Facilities Management can be at various levels. This can range from managing an entire city to individual property management. The responsibilities include various areas like health and well-being, security and safety, energy management, water services, waste management, climate control, property access, and so on. Each of these areas typically follows a defined process cycle starting from planning and procurement including policy definitions, implementation and operations including regular maintenance schedules and/or adhoc repairs, and management reviews to nurture continuous improvements.

There is ample scope for transformation using technology in every stage of the process cycle in each of the areas – and this is where service management is often put to best use. The main aim is to provide excellent service measured in people satisfaction, reduced operational costs through effective services procurement and provisioning, increased resource efficiency and professional competence through lean practice. Bringing in automation and optimization through ITSM can tremendously increase the operational efficiencies, improve the quality of service and provide that value to meet expectations.

Incorporating requirements into the technology. 

Now that we have captured the requirements and decided which processes to focus on, the next step will be to incorporate them into the technology – in our case the service management solution. Depending on where we want to optimize and automate, we will need to bring in the monitored assets into the system. There are various ways to import the data into the tool. Once they are in, you now start your optimization procedures. Categorization of the assets is important as it will contribute to the kind of analytics and reports you are looking for. This requires careful planning.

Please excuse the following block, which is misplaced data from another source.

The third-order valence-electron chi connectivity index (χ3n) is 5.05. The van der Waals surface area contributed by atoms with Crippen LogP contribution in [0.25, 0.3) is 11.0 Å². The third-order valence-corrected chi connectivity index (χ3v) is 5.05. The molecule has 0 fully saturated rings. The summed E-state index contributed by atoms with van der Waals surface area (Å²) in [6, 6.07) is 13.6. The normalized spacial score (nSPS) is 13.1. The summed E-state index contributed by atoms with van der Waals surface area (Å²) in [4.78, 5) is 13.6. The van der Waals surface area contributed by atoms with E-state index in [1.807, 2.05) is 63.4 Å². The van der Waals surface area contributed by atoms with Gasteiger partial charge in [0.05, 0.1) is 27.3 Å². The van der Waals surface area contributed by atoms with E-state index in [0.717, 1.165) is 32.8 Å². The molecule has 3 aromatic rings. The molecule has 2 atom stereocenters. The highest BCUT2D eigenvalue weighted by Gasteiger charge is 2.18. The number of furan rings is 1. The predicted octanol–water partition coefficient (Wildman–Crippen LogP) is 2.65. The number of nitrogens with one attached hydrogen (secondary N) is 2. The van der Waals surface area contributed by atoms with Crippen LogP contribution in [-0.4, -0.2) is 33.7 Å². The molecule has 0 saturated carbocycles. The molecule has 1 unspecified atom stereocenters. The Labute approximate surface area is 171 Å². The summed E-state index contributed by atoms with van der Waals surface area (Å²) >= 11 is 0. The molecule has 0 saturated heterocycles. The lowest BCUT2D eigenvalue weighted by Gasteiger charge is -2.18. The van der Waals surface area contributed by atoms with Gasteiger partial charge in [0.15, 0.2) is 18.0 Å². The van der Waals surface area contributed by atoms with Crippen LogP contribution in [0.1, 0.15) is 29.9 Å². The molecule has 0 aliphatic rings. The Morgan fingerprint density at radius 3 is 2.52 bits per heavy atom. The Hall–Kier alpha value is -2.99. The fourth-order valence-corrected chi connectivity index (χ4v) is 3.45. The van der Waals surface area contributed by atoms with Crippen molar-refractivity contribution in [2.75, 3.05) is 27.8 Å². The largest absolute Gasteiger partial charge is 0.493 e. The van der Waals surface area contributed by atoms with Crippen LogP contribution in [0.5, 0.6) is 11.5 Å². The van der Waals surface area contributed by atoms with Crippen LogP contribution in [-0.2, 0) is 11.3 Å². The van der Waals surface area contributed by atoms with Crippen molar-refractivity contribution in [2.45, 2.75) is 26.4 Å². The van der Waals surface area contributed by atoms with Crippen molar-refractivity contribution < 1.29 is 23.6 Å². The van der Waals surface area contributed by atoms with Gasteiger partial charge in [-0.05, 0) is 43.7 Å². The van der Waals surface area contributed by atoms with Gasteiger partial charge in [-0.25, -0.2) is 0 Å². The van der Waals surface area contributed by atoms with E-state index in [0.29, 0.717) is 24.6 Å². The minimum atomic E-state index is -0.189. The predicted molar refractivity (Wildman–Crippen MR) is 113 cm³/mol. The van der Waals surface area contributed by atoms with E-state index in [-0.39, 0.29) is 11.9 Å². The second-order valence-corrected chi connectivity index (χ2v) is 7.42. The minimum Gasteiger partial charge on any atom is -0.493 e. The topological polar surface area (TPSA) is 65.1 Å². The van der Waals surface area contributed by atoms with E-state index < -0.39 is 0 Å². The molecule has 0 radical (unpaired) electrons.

Identify the teams that support individual areas – a key to automatic routing of tickets. This should include the vendors that support the services. Once the support structure is defined in the system, the next step would be to construct the service definitions that would be extended to the end users. These will almost inevitably consist of workflows for approvals and deployments, as well as notifications to keep the users on top. Again, these services will range from requisition to break-fix type of user requests in the areas we would like to optimize.

Some of the key areas to focus on are building and infrastructure maintenance, building access such as parking and elevators, appliances, energy supply and climate control, employee recreational facilities, general employee requests, and the like. Once you have a working system, it’s time to do some analytics. Build reports to measure service quality, track operational efficiency, identify improvement areas and conduct employee surveys to visualize their perceived values and their expectations – your food for the next improvement cycle. In no time, you will realize how quickly it helps increase the operational efficiency, reduce operational expenditures and facilitate in future cost planning.

What’s Next?

Next time, we’ll explore another area where you may be able to leverage service management. In the meantime, relate more use cases you would like to explore. Please share your experiences, comments and valuable feedback – including any steps you take towards using service management to achieve facilities management utopia!   

About the author

Indrajit Banerjee brings more than thirty years of IT expertise to his role as a Senior Services Architect for Enterprise Studio by HCL Technologies, the preferred global services partner for Broadcom enterprise software services, education and training. He has focused on ITSM for most of his 20 years working with Broadcom and former-CA Technologies software solutions. Indrajit’s passion is working directly with people to listen and understand their problems and challenges, and providing solutions that bring not just results – but smiles of satisfaction from the teams he works with.
0 comments
15 views

Permalink